CRIMES involving social networking websites are rocketing, new figures show.
In 2008, no complaints were made to Northumbria Police about abuse dished out on Facebook or Twitter.
But this year, 39 incidents have been reported, with 17 people being charged with offences.
The rise mirrors a growing trend nationally.
In the past 12 months, 650 people faced charges after 4,908 investigations.
That represents a 780 per cent jump on the 556 reported cases in 2008.
Some Sunderland AFC fans have shamed the club and city with racist abuse on Twitter.
In February, Peter Copeland, of Benridge Bank, West Rainton, admitted two offences under the Malicious Communication Act after a row with a Newcastle United supporter online.
The 29-year-old was given a four-month prison sentence – suspended for 18 months – for making a sick reference about Senegalese NUFC striker Demba Ba and another abusive comment about the number of black players at Sunderland’s Tyneside rivals.
Last month, a 21-year-old SAFC supporter was cautioned by Northumbria Police after Ex-England striker turned football pundit Stan Collymore flagged up racist abuse on Twitter.
Northumbria Police Detective Chief Inspector Ged Noble said: “We have seen an increase in reports of offences involving social media which is clearly linked to the huge increase in its use.
“We take all reports of offensive behaviour seriously, and where there is a genuine risk of harm or evidence of a criminal offence we will investigate.
“There is, however, a balance to be struck between prosecution and the rights of free speech even if the comments can be disagreeable.”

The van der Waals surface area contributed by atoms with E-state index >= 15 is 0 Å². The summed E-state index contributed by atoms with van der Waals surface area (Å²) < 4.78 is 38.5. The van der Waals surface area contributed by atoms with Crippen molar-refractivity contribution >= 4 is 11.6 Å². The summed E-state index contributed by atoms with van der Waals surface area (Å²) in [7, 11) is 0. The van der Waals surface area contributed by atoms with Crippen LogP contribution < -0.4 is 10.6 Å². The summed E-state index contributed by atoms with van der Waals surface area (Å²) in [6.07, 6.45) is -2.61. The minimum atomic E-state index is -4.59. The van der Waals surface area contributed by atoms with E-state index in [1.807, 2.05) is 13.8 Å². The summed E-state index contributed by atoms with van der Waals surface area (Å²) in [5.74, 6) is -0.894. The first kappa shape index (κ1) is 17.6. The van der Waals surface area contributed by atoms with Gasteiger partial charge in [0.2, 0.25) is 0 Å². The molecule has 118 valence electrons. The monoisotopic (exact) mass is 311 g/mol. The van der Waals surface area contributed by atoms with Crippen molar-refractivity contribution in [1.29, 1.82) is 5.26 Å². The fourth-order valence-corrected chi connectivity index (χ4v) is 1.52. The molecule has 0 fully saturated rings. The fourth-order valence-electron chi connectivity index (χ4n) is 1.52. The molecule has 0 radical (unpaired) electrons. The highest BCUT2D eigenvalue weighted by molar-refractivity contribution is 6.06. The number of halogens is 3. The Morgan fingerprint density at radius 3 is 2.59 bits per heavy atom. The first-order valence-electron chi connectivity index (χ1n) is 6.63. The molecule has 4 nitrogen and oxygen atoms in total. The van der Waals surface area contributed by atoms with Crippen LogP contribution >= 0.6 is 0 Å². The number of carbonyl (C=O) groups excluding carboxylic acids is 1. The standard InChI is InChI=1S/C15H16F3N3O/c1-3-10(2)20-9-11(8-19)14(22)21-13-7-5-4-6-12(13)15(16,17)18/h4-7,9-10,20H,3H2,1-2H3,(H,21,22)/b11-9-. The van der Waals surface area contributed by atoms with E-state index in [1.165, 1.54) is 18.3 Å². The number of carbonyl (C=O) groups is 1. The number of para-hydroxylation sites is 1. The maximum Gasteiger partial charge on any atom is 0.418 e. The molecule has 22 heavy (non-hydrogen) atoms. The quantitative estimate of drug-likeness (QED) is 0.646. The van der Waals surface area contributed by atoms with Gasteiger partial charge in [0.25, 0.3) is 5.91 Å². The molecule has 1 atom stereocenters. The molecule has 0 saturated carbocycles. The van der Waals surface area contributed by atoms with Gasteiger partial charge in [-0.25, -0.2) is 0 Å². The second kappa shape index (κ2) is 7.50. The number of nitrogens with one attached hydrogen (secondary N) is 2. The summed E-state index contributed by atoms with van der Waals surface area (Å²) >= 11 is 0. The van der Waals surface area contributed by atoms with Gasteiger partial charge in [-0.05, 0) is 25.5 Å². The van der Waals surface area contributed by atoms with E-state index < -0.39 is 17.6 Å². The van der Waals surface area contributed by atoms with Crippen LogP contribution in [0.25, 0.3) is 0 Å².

DCI Noble added: “Investigating reports of criminal behaviour on social network sites has its challenges, but we have staff who are trained in navigating these systems and identifying who the offenders are.
“New guidelines on dealing with people who post offensive messages using social media has just been released by the Director of Public Prosecutions, and we will continue to work closely with the Crown Prosecution Service to take action against those who cross the line from their right to free speech to committing criminal offences.”
The latest figures showed that Greater Manchester Police were the busiest this year, charging 115 people.
The Association of Chief Police Officers’ lead on communications, Chief Constable Andy Trotter, said while officers are not trying to curb freedom of expression, they were eager to stamp out crimes that could cause “genuine harm”.
“It is a new world for all and we could end up in a situation where each constabulary needs a dedicated Twitter squad.
“In my opinion, that would not be a good use of resources in difficult financial times.
“We need to accept that people have the right to communicate, even to communicate in an obnoxious or disagreeable way, and there is no desire on the part of the police to get involved in that judgment.
“But equally, there are many offences involving social media such as harassment or genuine threats of violence which cause real harm. It is that higher end of offending which forces need to concentrate on.”
Mr Trotter said offences can be roughly divided between crimes which would have been committed, albeit in a different way, before the emergence of social media and those which exist because of the online platform.
“There is an issue of public expectation.
“We have to respect free speech and cannot have police forces responding simply because of public outcry.
“In many ways, online communities can be self-regulating and good at weeding out unacceptable behaviour.
“We need to find a way of distinguishing between that type of behaviour and that which requires police intervention.”